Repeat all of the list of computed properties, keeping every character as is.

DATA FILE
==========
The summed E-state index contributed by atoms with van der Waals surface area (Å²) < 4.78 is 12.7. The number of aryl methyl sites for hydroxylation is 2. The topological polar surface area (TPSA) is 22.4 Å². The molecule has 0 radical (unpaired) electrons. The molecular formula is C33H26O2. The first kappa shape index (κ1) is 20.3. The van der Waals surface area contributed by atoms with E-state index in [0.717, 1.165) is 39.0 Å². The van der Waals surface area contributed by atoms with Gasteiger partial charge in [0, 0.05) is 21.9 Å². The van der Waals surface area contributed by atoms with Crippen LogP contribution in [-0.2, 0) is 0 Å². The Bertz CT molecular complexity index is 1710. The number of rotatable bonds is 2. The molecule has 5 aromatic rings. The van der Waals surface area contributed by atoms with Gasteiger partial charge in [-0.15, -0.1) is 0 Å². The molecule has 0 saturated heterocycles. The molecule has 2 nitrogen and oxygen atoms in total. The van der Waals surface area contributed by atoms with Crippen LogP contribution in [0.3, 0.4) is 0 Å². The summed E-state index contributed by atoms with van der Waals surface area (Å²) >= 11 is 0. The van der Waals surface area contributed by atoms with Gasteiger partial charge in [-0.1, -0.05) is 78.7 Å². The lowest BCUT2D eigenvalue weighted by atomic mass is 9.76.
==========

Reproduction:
The summed E-state index contributed by atoms with van der Waals surface area (Å²) < 4.78 is 12.7. The number of aryl methyl sites for hydroxylation is 2. The topological polar surface area (TPSA) is 22.4 Å². The molecule has 0 radical (unpaired) electrons. The molecular formula is C33H26O2. The first kappa shape index (κ1) is 20.3. The van der Waals surface area contributed by atoms with E-state index in [0.717, 1.165) is 39.0 Å². The van der Waals surface area contributed by atoms with Gasteiger partial charge in [0, 0.05) is 21.9 Å². The van der Waals surface area contributed by atoms with Crippen LogP contribution in [-0.2, 0) is 0 Å². The Bertz CT molecular complexity index is 1710. The number of rotatable bonds is 2. The molecule has 5 aromatic rings. The van der Waals surface area contributed by atoms with Gasteiger partial charge in [-0.15, -0.1) is 0 Å². The molecule has 0 saturated heterocycles. The molecule has 2 nitrogen and oxygen atoms in total. The van der Waals surface area contributed by atoms with Crippen LogP contribution in [0.3, 0.4) is 0 Å². The summed E-state index contributed by atoms with van der Waals surface area (Å²) >= 11 is 0. The van der Waals surface area contributed by atoms with Gasteiger partial charge in [-0.1, -0.05) is 78.7 Å². The lowest BCUT2D eigenvalue weighted by atomic mass is 9.76.